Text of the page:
22 July: 20 Pieces of a Poem

Piece #2: The One That’s Preposterous

He thinks of his mum when he eats
sliced white bread, the sort that sticks
on the back of your front teeth.

Ida, that’s his mum’s name. If she had
a middle name, he didn’t know it.
Probably didn’t much care. A name
wouldn’t change his side of the view.

Ida baked a loaf of bread each morning.
Except Sundays. And except for the day
when she came home with sliced bread
in a plastic bag from the corner shop.

Somebody’s doing it for me now, she said.

A few months later, his mum took a job at
his school. In the cafeteria. Baking bread.

Sometimes she’d still bake bread, special
Sundays, like Easter, otherwise she’d not
lift a hand to any task except to smack him
for not being near-dead still in church.

Or when he did an Oliver Twist, and asked
for a second helping of those crackers 
on the priest’s communion plate.

Ida’s hand always had the last word.

This is Piece Two (draft) of a multi-part project. The concept was originally created by Jim Simmerman, entitled “Twenty Little Poetry Projects”. The phrase “The Last Word” is from a Twiglets prompt. Shared with @Experimentsinfc #APoemADay on Twitter ©Misky 2021

14 responses to “22 July: 20 Pieces of a Poem”

  1. In a chi-chi grocery recently I got to listen to a customer explaining to the bakery counter girl the meaning of the phrase “the best thing since sliced bread.” He probably has an Archimedes rap for the kid stocking screws in the hardware store.

    Liked by 3 people

    1. The next time I’m in a supermarket, which isn’t apt to be anytime soon because Sussex is a cesspit of Covid right now, I’ll take a photo of the bread aisle. You’ll see that most loaves are UNsliced here. It’s baked fresh in the store every day. If you want it sliced, you can ask them to push it through the slicing machine, but then it won’t be fresh and warm because you can’t slice warm bread.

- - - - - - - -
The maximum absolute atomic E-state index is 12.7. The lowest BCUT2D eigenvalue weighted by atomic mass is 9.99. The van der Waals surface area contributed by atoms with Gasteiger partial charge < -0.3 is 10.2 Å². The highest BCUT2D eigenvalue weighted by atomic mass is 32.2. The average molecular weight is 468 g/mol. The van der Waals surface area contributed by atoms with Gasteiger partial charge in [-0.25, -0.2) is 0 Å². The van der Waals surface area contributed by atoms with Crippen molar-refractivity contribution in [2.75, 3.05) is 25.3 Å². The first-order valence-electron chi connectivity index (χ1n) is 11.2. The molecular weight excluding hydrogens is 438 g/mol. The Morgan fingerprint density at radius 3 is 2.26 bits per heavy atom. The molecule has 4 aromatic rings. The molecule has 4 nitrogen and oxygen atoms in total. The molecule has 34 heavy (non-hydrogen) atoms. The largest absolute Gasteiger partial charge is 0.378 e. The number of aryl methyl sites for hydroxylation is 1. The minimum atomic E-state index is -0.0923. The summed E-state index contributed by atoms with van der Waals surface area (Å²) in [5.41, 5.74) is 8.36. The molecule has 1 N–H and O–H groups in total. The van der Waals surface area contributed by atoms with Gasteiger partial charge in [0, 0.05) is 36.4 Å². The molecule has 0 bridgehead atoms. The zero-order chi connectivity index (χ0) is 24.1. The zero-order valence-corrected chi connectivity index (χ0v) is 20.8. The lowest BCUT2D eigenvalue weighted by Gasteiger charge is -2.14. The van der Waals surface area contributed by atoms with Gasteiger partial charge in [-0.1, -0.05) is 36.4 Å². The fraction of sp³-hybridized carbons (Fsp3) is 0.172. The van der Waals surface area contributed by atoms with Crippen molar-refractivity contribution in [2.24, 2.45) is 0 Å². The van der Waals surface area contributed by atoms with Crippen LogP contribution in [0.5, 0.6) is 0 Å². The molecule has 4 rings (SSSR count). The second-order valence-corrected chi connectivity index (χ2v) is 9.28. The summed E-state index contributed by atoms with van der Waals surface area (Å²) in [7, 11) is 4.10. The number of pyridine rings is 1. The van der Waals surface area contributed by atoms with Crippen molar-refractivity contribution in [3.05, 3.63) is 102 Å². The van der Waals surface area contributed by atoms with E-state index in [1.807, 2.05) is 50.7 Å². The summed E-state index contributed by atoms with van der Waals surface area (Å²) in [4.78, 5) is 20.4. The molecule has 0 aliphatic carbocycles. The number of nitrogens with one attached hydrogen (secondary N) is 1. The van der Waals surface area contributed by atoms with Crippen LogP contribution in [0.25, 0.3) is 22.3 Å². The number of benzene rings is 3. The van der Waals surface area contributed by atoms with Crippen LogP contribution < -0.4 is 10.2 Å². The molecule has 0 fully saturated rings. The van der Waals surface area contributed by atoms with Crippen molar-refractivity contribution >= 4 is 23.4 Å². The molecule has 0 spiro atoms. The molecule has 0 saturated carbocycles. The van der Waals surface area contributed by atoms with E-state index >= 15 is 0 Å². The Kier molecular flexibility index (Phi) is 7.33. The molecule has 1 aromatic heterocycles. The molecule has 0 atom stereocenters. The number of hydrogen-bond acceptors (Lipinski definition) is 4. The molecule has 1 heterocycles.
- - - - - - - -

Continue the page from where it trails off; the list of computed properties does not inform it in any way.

Liked by 1 person

    2. ps: Archimedes rap … 😂😂


  2. They sound like quite a pair 🙂

    Liked by 1 person

    1. I’ve want them to be vivid but not toxic.

      Liked by 1 person

  3. You do enjoy taking us for a little wander down memory lane, and you do it so beautifully😂


    1. Complete fiction, Hobbo, but I’m glad you enjoy the wander.

      Liked by 2 people

  4. An enjoyable read. I especially like the last lines.


    1. Thank you very much.


  5. I don’t know about the bread, but the poetry’s delicious!

    Liked by 1 person

  6. Not toxic but it does have a bite. My Mom used to pinch us in church – it worked but how did we manage to stay quiet during the pinch?

    Liked by 1 person

    1. Fear likely. We wouldn’t dare look cross-eyed at my parents. Different times back then, Debi.


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